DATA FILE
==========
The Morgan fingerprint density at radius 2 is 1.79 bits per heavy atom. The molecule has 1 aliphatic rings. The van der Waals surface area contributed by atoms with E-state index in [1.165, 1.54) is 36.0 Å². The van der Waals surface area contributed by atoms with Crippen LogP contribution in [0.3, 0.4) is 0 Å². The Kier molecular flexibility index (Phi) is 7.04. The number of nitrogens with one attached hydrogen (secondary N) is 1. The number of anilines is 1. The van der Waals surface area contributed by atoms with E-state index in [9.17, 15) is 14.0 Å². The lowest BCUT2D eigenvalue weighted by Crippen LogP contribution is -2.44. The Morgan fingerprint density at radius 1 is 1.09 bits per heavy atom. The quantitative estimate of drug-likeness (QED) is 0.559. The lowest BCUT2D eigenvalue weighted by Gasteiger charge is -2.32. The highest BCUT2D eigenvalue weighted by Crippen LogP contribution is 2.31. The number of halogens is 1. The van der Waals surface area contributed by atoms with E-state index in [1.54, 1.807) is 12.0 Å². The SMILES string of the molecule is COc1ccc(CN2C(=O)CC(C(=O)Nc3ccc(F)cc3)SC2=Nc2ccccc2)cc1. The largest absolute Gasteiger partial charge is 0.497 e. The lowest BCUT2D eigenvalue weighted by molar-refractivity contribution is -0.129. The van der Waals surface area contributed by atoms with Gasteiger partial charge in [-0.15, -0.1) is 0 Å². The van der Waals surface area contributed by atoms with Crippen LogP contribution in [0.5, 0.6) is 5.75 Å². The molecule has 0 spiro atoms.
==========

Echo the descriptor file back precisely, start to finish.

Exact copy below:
The Morgan fingerprint density at radius 2 is 1.79 bits per heavy atom. The molecule has 1 aliphatic rings. The van der Waals surface area contributed by atoms with E-state index in [1.165, 1.54) is 36.0 Å². The van der Waals surface area contributed by atoms with Crippen LogP contribution in [0.3, 0.4) is 0 Å². The Kier molecular flexibility index (Phi) is 7.04. The number of nitrogens with one attached hydrogen (secondary N) is 1. The number of anilines is 1. The van der Waals surface area contributed by atoms with E-state index in [9.17, 15) is 14.0 Å². The lowest BCUT2D eigenvalue weighted by Crippen LogP contribution is -2.44. The Morgan fingerprint density at radius 1 is 1.09 bits per heavy atom. The quantitative estimate of drug-likeness (QED) is 0.559. The lowest BCUT2D eigenvalue weighted by Gasteiger charge is -2.32. The highest BCUT2D eigenvalue weighted by Crippen LogP contribution is 2.31. The number of halogens is 1. The van der Waals surface area contributed by atoms with E-state index in [1.54, 1.807) is 12.0 Å². The SMILES string of the molecule is COc1ccc(CN2C(=O)CC(C(=O)Nc3ccc(F)cc3)SC2=Nc2ccccc2)cc1. The largest absolute Gasteiger partial charge is 0.497 e. The lowest BCUT2D eigenvalue weighted by molar-refractivity contribution is -0.129. The van der Waals surface area contributed by atoms with Gasteiger partial charge in [-0.15, -0.1) is 0 Å². The van der Waals surface area contributed by atoms with Crippen LogP contribution in [0.5, 0.6) is 5.75 Å². The molecule has 0 spiro atoms.